How to Bring Your Next-Level Cosplay Game to Comic-Con
The other day at the weapons check table, where costumed attendees must have their (mostly) fake light sabers and guns and knives inspected and tagged, a Comic-Con security officer summed up cosplay culture during the Con to me: Folks don their costumes at home thinking they'll stand out in the crowd, only to arrive at the Convention Center and see that uniqueness is almost pedestrian here in San Diego — if only for this one wondrous weekend in July. So what's the secret to crafting a truly Tweet-worthy, next-level costume?
You've got your easy jokes on a familiar theme (Retired Batman is lounging outside the Convention Center in a lawn chair as we speak, while a Sad Storm Trooper was spotted holding a sign that read "Need hug. Death Star destroyed.") but let's be real: if you've been to one Con, you've seen most of it all. So, a few humble observations from Comic-Con 2012:
Over the past few years Slave Leia has become one of the most overdone costumes at Comic-Con. They're everywhere. They look the same. Yawn. So props to the guy who made me pause on the street to take this Leia pic: It ain't Slave Leia, but it works. (Also kinda works as a nod to the stunt double scene in Spaceballs.)
Meanwhile, subversive takes on Disney princesses have spawned their own meme category on the interwebs, and Sexy Fill-in-the-Blanks are a staple of any gathering of geek culture. (It's like Halloween for geeks. Walking down the street in a thong in broad daylight is a fanboy/girl prerogative!) Now, Hot Disney Princess is not a new concept in the cosplay world but this trio pretty much stopped traffic while walking toward the Convention Center the other day. And while they politely declined requests from the random dudes with cameras swarming them on the street, I watched them stop to take a photo with a kid. THE EPITOME OF THE DISNEY PRINCESS SPIRIT!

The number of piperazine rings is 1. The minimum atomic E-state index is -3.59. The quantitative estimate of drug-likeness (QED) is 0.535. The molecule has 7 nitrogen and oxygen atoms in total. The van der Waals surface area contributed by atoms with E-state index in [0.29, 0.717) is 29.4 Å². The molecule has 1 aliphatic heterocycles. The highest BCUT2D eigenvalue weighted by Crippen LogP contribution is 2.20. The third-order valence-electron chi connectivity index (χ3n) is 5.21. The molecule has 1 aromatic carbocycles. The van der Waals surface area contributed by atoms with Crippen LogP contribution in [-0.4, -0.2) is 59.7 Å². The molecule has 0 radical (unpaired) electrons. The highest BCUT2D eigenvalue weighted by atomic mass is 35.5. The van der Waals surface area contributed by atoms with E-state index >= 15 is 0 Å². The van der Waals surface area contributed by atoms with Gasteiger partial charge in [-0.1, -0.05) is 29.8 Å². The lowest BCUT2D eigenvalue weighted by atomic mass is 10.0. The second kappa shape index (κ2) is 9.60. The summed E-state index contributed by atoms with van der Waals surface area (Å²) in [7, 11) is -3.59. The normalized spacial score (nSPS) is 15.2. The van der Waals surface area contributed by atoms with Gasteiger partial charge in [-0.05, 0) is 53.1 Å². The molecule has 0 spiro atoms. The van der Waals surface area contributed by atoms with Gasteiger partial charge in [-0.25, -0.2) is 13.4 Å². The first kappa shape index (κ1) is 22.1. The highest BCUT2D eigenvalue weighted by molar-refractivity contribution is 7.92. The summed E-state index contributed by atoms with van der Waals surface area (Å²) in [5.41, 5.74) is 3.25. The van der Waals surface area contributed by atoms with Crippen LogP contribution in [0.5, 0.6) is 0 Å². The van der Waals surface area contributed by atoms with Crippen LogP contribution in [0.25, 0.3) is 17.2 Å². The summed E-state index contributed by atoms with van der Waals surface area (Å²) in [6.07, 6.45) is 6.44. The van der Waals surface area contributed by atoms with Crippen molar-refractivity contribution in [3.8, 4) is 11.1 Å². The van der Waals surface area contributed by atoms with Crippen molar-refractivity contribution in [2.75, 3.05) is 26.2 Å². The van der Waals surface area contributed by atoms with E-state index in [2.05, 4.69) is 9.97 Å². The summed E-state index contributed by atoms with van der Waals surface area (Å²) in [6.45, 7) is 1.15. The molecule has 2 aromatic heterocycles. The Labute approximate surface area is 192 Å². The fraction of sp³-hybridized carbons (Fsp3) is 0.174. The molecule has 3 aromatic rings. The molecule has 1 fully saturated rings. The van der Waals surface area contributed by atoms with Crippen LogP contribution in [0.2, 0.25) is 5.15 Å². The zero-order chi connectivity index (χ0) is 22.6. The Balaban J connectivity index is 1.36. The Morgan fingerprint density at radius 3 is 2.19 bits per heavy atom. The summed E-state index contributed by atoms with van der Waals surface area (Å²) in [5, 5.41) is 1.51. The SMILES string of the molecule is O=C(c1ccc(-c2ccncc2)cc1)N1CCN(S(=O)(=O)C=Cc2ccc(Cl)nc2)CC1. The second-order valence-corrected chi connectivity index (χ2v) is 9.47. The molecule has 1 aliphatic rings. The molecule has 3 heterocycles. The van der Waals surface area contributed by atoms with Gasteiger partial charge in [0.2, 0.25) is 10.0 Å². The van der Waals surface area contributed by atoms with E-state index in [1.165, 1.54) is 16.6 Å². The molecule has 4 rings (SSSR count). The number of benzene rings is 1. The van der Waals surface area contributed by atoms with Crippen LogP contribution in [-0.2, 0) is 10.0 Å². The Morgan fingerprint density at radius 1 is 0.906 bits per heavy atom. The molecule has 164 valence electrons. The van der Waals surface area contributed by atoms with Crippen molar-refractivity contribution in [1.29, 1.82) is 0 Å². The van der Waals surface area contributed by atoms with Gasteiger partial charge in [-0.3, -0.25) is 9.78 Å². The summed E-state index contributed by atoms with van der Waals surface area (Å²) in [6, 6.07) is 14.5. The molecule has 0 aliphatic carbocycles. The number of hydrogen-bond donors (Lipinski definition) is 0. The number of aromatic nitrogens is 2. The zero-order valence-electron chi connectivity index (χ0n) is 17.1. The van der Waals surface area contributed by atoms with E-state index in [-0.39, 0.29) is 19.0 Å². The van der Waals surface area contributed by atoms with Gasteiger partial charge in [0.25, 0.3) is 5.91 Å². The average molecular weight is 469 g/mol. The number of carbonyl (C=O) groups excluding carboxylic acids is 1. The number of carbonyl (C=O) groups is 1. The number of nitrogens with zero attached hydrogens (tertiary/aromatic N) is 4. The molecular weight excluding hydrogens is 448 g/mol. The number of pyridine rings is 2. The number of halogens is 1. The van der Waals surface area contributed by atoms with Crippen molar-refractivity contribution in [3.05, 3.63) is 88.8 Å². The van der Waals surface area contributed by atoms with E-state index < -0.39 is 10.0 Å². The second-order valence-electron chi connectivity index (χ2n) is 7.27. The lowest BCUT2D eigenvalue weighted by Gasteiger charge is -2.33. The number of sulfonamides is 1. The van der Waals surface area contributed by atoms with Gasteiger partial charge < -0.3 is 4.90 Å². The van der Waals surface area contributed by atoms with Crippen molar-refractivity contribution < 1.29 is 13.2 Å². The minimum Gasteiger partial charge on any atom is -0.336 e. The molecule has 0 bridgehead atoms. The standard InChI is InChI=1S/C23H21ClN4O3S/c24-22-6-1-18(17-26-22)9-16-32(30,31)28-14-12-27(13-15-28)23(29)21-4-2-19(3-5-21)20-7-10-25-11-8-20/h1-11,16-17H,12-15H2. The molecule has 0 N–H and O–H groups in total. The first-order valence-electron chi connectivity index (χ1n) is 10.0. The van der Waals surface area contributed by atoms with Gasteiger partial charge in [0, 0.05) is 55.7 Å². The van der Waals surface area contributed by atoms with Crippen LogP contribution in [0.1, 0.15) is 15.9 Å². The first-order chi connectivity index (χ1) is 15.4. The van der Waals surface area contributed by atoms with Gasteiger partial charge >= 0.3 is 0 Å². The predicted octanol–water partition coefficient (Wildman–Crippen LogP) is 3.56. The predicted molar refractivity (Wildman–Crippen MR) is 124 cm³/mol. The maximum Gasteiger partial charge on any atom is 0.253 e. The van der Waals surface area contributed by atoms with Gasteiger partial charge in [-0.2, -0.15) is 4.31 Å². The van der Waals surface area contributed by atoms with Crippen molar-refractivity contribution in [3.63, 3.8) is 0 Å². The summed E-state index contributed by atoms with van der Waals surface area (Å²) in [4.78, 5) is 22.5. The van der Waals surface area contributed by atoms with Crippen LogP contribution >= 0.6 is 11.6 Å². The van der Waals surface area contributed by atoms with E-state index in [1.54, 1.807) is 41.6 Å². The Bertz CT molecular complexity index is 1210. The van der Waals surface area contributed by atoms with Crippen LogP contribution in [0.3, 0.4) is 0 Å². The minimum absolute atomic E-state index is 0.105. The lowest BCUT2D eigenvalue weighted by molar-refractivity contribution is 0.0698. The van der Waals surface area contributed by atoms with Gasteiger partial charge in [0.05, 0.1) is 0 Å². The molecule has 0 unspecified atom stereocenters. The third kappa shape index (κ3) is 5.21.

And yet the best cosplay I've seen all Comic-Con was one that you kinda had to be here to truly appreciate: The group of youngsters who, with just a few pieces of cardboard, a marker, and a sense of humor, parodied the Christian evangelists who've been clogging the crowded walkway between the Convention Center and downtown San Diego shouting about Jesus on soapboxes to disinterested Con-goers just trying to cross the damn railroad tracks:
Well played, dudes. By today a band of paid marketers pimping some Stan Lee event were already biting your style, to far less compelling effect.